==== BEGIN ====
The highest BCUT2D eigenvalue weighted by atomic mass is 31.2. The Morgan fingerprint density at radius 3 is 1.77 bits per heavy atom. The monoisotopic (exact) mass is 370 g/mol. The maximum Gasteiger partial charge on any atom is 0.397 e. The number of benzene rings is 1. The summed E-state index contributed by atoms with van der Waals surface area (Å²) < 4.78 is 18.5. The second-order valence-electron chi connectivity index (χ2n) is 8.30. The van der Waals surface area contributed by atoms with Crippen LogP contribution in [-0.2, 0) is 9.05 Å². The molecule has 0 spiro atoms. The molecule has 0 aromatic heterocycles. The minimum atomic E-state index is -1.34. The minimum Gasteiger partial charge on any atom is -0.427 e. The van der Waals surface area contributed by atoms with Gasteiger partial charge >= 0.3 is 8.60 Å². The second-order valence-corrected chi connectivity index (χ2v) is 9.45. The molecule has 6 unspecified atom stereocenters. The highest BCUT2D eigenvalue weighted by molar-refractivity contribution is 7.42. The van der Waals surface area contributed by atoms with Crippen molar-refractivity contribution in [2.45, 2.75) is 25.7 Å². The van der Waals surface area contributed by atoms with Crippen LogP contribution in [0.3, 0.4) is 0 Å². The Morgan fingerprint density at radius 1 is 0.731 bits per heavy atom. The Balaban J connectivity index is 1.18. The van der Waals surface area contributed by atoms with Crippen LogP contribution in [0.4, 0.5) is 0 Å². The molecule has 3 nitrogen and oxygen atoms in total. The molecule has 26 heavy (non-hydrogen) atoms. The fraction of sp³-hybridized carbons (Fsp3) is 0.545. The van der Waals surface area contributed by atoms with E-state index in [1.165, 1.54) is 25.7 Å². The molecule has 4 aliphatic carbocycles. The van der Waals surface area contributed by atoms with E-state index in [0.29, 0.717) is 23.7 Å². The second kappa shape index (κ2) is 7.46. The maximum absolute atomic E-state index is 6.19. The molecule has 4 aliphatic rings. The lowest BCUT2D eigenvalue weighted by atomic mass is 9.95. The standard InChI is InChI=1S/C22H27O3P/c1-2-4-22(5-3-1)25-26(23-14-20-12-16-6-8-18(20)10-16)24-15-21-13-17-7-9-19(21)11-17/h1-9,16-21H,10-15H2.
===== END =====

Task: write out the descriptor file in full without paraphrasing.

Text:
The highest BCUT2D eigenvalue weighted by atomic mass is 31.2. The Morgan fingerprint density at radius 3 is 1.77 bits per heavy atom. The monoisotopic (exact) mass is 370 g/mol. The maximum Gasteiger partial charge on any atom is 0.397 e. The number of benzene rings is 1. The summed E-state index contributed by atoms with van der Waals surface area (Å²) < 4.78 is 18.5. The second-order valence-electron chi connectivity index (χ2n) is 8.30. The van der Waals surface area contributed by atoms with Crippen LogP contribution in [-0.2, 0) is 9.05 Å². The molecule has 0 spiro atoms. The molecule has 0 aromatic heterocycles. The minimum atomic E-state index is -1.34. The minimum Gasteiger partial charge on any atom is -0.427 e. The van der Waals surface area contributed by atoms with Gasteiger partial charge >= 0.3 is 8.60 Å². The second-order valence-corrected chi connectivity index (χ2v) is 9.45. The molecule has 6 unspecified atom stereocenters. The highest BCUT2D eigenvalue weighted by molar-refractivity contribution is 7.42. The van der Waals surface area contributed by atoms with Crippen molar-refractivity contribution in [2.45, 2.75) is 25.7 Å². The van der Waals surface area contributed by atoms with Crippen LogP contribution in [0.3, 0.4) is 0 Å². The Morgan fingerprint density at radius 1 is 0.731 bits per heavy atom. The Balaban J connectivity index is 1.18. The van der Waals surface area contributed by atoms with Crippen LogP contribution in [0.4, 0.5) is 0 Å². The molecule has 3 nitrogen and oxygen atoms in total. The molecule has 26 heavy (non-hydrogen) atoms. The fraction of sp³-hybridized carbons (Fsp3) is 0.545. The van der Waals surface area contributed by atoms with E-state index in [1.165, 1.54) is 25.7 Å². The molecule has 4 aliphatic carbocycles. The van der Waals surface area contributed by atoms with E-state index in [0.29, 0.717) is 23.7 Å². The second kappa shape index (κ2) is 7.46. The maximum absolute atomic E-state index is 6.19. The molecule has 4 aliphatic rings. The lowest BCUT2D eigenvalue weighted by atomic mass is 9.95. The standard InChI is InChI=1S/C22H27O3P/c1-2-4-22(5-3-1)25-26(23-14-20-12-16-6-8-18(20)10-16)24-15-21-13-17-7-9-19(21)11-17/h1-9,16-21H,10-15H2.